Data were collected for age, marital status, smoking, prior history of fractures, taking medication such as calcium and vitamin D supplementation as well and inhaled corticosteroids, anti-osteoporosis treatment, occupation, educational level, physical activity, quadriceps muscle strength (QMS), BMI, hemoglobin, serum creatinine, calcium, phosphate, serum 25-hydroxyvitamin D concentration, ferritin, thyroid function test, testosterone and parathyroid hormone level (Table 1). The QMS was measured in both limbs by hand -helded dynamometry . In this method, isotonic knee joint extension was performed in a seated position against a fixed dynamometer which was positioned 5 cm above the lateral malleolus of the tibia. The average value of three measurements was considered for analysis. Details of the data collection and the specific methods for blood analysis have been described elsewhere (23). Osteoporotic fractures were confirmed based on self-reported data and medical records. Traumatic bone fractures were excluded. Diabetes was confirmed by history and fasting blood sugar measurement and metabolic syndrome was confirmed by ATP III criteria and abdominal obesity was confirmed by waist circumference > 95 cm (22). The BMD was measured in the lumbar spine (LS) at L2 - L4 regions and femoral neck (FN) by dual energy X-ray absorptiometry (DXA) method using the Lexxos densitometer. The precision errors of BMD measurements were 1.3 % for total hip, 2% for femoral neck and 2.3% for spine. The results of BMD measurement were expressed as BMD g/cm2, BMD T-score, BMD Z -score. Osteoporosis was diagnosed according to the International Society for Clinical Densitometry criteria defined as BMD values of 2.5 SD or more below the mean value for young adults (T-score ≤ - 2.5) at either FN or LS measurement sites (one diagnostic category) (25). The reference value for determination of T- score was provided by the manufacturer (Lexxos).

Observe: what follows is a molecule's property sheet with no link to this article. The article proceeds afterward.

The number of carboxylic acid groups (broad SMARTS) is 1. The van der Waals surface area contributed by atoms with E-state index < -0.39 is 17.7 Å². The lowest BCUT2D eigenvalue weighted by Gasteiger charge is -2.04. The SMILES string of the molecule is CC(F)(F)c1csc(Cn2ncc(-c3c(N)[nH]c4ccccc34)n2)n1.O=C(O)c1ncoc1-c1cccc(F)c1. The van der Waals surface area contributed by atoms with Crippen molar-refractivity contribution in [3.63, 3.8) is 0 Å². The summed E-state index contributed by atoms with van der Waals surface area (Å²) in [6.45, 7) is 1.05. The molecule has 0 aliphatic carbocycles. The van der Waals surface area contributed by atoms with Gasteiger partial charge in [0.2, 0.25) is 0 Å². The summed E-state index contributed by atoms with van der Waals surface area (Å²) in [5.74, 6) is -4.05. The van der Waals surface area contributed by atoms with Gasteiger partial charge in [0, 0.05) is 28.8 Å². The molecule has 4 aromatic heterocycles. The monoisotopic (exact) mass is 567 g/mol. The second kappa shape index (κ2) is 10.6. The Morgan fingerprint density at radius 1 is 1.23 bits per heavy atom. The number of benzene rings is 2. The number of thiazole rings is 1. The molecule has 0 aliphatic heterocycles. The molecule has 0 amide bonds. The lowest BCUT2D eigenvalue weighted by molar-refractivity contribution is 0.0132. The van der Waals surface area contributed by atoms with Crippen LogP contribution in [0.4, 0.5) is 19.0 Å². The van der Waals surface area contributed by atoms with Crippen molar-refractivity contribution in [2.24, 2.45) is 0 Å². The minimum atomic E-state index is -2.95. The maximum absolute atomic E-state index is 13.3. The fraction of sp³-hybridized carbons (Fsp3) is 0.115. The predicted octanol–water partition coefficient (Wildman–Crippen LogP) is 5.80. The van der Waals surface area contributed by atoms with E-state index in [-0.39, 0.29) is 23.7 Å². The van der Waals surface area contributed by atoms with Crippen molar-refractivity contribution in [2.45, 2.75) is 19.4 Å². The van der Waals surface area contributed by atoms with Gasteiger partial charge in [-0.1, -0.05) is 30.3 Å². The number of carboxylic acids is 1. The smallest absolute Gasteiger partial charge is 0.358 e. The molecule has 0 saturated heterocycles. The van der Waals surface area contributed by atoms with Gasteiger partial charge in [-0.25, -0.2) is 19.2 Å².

Comparison of Clinical and Biochemical Characteristics in Elderly Males With and Without Osteoporosis Recruited From the Amirkola Cohort Studya,b
3.1. Statistical Analysis
In the statistical analyses, the proportion of osteoporosis at either FN or LS was determined and patients with and without osteoporosis were compared according to BMD parameters, frequency of clinical conditions, demographic and biochemical characteristics (Table 1). The correlation was determined using the Pearson test. Association was determined by chi square test by calculation of odds ratio (OR) with 95% Confidence Interval (95%CI). Multivariate regression analysis with simultaneous adjustment for all covariates (was used to estimate the independent association between osteoporosis and demographic, clinical and biochemical factors by calculation of adjusted OR (95% CI). The SPSS software version 18 was used for the analysis.
A total of 553 males with mean age of 70.0 ± 7.7 years were studied. Two hundred and twenty nine subjects (41.4%) were > 70 years old. Ninety out of 553 subjects (16.2%) had osteoporosis at either LS or FN. Mean age of osteoporotic patients was significantly higher than those without osteoporosis (71.4 ± 8.1 vs. 68.5 ± 7 years, P = 0.001).
The BMD gr/cm2 at both measurement sites in patients with and without osteoporosis is shown in Table 2. As expected, all BMD parameters at both FN and LS were significantly lower in osteoporotic patients as compared with patients without osteoporosis. The magnitudes of FMBMD and LSBMD in osteoporotic patients were lower by 24.7% and 26.8%, respectively (Table 2). History of fractures was found in 158 subjects with mean age of 68.2 ± 7.16 years. Subjects with fractures had significantly lower FNBMD and LSBMD but higher prevalence of osteoporosis (Figure 1).